Oregon Bach Fest, Caught In Turmoil, Is Light On Bach
By James Bash
EUGENE, Ore. – A year shy of its 50th anniversary, the suddenly turbulent Oregon Bach Festival veers from a tradition centered on its namesake this year with a mix that runs the gamut from historically informed performances to pop-suffused concoctions – all bookended by performances of Mozart’s Requiem and Symphony No. 29 (June 28), with British conductor Jane Glover, and Berlioz’s Romeo and Juliet (July 13) under John Nelson.
Founded by Helmuth Rilling and Royce Saltzman, the Oregon Bach Festival began with an emphasis on the music of J.S. Bach and choral works. Rilling and company gradually built a stellar reputation, presenting several world premieres, making a dozen commercial recordings, and winning the 2001 Grammy Award for Best Choral Performance with Krzysztof Penderecki’s Credo. But in the aftermath of Rilling’s retirement from the festival in 2016, his successor, Matthew Halls, was abruptly fired less than 12 months later by the festival’s new executive director, Janelle McCoy, for reasons never made public. Since then, the festival has stumbled for a lack of artistic direction, suffered in attendance, and reduced its programming.
The shift in repertoire and dearth of music by Bach has caused some critics and patrons to wonder where the Oregon Bach Festival is headed. The festival is under the control of the University of Oregon School of Music and Dance, whose dean, Sabrina Madison-Cannon, announced that the festival had begun an international search for a new artistic director – a revelation at odds with earlier statements from McCoy that the festival would be curated by various artists.
In the meantime, the festival’s public relations spokesperson resigned, and New York arts marketing consultant Jonathan Eifert stepped in temporarily to fill that role. Madison-Cannon recently dismissed McCoy, effective after this year’s festival. In a statement, Madison-Cannon said that McCoy had put the festival in the black financially but that the university, which primarily funds the festival, has asked for a budget cut of $250,000.
Still, armed with a budget of $2.7 million, the 2019 festival – offering concerts through July 13 at the Hult Center for the Performing Arts, Beall Hall on the campus of the University of Oregon, and in local churches – has a lot going for it. The world premiere of “Bach in Motion,” a collaborative presentation of music and dance, is this year’s thematic centerpiece. The program (July 5) spotlights DanceAbility International and the UO Department of Dance, guided by choreographer Alito Alessi, in collaboration with the festival orchestra, UO Chamber Choir, and soloists conducted by Glover in pieces chosen by Bach specialist Koji Otsuki. That performance is underwritten by a $25,000 grant from the National Endowment for the Arts.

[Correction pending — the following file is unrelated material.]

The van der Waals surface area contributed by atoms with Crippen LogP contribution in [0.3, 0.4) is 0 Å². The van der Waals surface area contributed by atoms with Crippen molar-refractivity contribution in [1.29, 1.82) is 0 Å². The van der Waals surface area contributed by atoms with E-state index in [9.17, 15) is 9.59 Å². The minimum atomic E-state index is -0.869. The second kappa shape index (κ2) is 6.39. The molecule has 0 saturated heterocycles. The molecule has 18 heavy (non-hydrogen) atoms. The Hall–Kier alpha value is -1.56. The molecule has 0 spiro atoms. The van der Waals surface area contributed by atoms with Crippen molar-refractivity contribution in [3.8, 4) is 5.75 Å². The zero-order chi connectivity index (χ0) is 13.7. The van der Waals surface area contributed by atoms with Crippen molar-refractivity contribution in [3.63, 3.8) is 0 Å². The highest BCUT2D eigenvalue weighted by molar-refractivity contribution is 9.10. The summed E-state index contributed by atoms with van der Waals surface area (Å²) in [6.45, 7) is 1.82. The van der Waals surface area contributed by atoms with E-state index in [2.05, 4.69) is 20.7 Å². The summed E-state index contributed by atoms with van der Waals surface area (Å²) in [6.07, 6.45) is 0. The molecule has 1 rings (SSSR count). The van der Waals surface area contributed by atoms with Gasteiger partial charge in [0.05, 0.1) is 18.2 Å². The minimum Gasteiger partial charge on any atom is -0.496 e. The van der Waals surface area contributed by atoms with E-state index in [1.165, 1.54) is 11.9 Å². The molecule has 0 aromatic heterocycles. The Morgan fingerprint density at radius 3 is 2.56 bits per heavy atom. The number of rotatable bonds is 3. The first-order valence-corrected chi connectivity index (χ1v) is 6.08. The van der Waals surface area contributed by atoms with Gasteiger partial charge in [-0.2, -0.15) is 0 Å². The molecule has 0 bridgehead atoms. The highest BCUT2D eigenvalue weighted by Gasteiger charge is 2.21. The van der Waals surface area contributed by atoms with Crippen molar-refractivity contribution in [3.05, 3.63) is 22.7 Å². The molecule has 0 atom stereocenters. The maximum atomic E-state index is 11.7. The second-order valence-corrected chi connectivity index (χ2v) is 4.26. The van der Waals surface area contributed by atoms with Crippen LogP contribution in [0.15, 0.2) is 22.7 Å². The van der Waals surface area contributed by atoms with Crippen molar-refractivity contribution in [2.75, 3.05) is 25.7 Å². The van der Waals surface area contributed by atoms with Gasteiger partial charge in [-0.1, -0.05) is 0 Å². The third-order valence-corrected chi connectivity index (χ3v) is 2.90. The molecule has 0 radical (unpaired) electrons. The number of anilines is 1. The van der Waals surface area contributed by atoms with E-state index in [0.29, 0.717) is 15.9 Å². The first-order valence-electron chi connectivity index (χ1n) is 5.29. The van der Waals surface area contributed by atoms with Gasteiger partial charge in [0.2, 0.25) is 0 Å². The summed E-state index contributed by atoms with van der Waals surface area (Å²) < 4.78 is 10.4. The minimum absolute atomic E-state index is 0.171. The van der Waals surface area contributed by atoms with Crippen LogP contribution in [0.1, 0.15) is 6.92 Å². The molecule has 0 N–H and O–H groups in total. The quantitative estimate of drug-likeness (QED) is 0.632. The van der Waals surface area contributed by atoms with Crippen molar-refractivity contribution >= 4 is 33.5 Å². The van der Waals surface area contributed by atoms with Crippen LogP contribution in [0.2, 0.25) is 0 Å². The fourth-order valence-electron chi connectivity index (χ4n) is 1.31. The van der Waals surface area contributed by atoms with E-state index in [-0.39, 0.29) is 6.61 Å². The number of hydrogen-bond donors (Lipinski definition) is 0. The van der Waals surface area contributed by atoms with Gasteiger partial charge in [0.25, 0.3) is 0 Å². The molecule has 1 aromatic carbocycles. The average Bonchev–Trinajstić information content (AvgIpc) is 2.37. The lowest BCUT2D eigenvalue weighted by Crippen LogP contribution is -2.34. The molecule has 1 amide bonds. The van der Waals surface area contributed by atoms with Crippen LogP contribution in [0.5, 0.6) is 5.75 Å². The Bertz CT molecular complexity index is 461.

The two Discovery Series concerts will present Bach’s Cantata 74, Wer mich liebet, (July 3) and Cantata 34, O ewiges Feuer, (July 7) with the Oregon Bach Festival Baroque Orchestra under the baton of Scott Allen Jarrett, resident conductor of the Handel and Haydn Society Chorus. A concert (July 6) of Bach’s cello suites, reworked by Peter Gregson for soloist, cello ensemble, and synthesizers, will be infused with electronic ambient soundscapes and looping snippets of Bach.
The music of Bach’s son, C.P.E. Bach, will be led by renowned Baroque artist and scholar John Butt in a historically informed performance of his joyous Magnificat (July 9). Butt, who is known for his dynamic leadership of the Edinburgh-based Dunedin Consort, will also conduct an evening of Handel’s music (June 30), including the Water Music Suite, the Concerto a due cori, No. 1, and an Italian cantata.
The Berwick Academy for Historically Informed Performance, an intensive education-cum-performance institute for young professionals, will highlight its fifth anniversary with recorder virtuoso Matthias Maute (July 1). In addition to conducting works by Telemann and Rameau, Maute will perform Vivaldi’s Recorder Concerto in G Major.
The Portland Cello Project, billed as the West Coast’s premier alt-classical group, will rev up a genre-bending concert (June 29) with pieces that span from J.S. Bach to John Coltrane and Radiohead. A Brooklyn Rider concert (July 2) centers on the theme of healing through music, anchored by Beethoven’s Quartet No. 15 in A minor and augmented by five new commissions from women composers: Reena Esmail, Gabriela Lena Frank, Matana Roberts, and recent Pulitzer Prize winners Caroline Shaw and Du Yun. Drawing inspiration from the history of Oregon – its landscape and its people – Darrell Grant’s The Territory (July 12) will appeal to listeners who love jazz.
The stellar male quartet New York Polyphony will sing a program (July 11) featuring Spanish Renaissance master Francisco de Peñalosa and Flemish contemporary Loyset Compère. Grammy-winning organ virtuoso Paul Jacobs will perform Louis Vierne’s Symphony No. 6 (July 8), along with works by Mozart and Bach. Several lectures dot the schedule, including an evening (July 9) with Vijay Gupta, who won a MacArthur Fellowship for his work with homeless and incarcerated communities in Los Angeles through Street Symphony, his non-profit organization.
As the Oregon Bach Festival sets off in a new direction, only time will tell if it can regain the glory of former years.
James Bash is a freelance writer based in Portland, Ore. He reviews Portland Opera productions for Opera Magazine and writes for a number of publications, including his blog, Northwest Reverb.Date posted: June 27, 2019